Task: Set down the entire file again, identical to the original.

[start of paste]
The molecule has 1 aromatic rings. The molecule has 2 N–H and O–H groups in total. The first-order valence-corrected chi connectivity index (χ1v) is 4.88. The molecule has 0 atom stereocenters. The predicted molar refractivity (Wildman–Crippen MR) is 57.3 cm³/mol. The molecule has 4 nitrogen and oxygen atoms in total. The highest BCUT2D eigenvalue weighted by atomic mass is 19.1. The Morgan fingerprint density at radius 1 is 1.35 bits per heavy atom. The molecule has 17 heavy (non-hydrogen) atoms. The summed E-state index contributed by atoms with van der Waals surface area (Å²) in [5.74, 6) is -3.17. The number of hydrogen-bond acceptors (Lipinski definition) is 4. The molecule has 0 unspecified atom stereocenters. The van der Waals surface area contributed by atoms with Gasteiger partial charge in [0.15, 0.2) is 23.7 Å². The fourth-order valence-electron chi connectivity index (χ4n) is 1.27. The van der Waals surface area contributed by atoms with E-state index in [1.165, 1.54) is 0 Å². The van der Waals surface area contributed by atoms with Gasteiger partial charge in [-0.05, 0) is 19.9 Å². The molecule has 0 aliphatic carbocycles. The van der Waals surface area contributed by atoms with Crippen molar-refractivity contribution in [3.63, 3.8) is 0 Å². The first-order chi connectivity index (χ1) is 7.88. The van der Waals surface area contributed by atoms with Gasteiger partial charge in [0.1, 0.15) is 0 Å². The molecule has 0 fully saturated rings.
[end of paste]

The molecule has 1 aromatic rings. The molecule has 2 N–H and O–H groups in total. The first-order valence-corrected chi connectivity index (χ1v) is 4.88. The molecule has 0 atom stereocenters. The predicted molar refractivity (Wildman–Crippen MR) is 57.3 cm³/mol. The molecule has 4 nitrogen and oxygen atoms in total. The highest BCUT2D eigenvalue weighted by atomic mass is 19.1. The Morgan fingerprint density at radius 1 is 1.35 bits per heavy atom. The molecule has 17 heavy (non-hydrogen) atoms. The summed E-state index contributed by atoms with van der Waals surface area (Å²) in [5.74, 6) is -3.17. The number of hydrogen-bond acceptors (Lipinski definition) is 4. The molecule has 0 unspecified atom stereocenters. The van der Waals surface area contributed by atoms with Gasteiger partial charge in [0.15, 0.2) is 23.7 Å². The fourth-order valence-electron chi connectivity index (χ4n) is 1.27. The van der Waals surface area contributed by atoms with E-state index in [1.165, 1.54) is 0 Å². The van der Waals surface area contributed by atoms with Gasteiger partial charge in [-0.05, 0) is 19.9 Å². The molecule has 0 aliphatic carbocycles. The van der Waals surface area contributed by atoms with Crippen molar-refractivity contribution in [3.63, 3.8) is 0 Å². The first-order chi connectivity index (χ1) is 7.88. The van der Waals surface area contributed by atoms with Gasteiger partial charge in [0.1, 0.15) is 0 Å². The molecule has 0 fully saturated rings.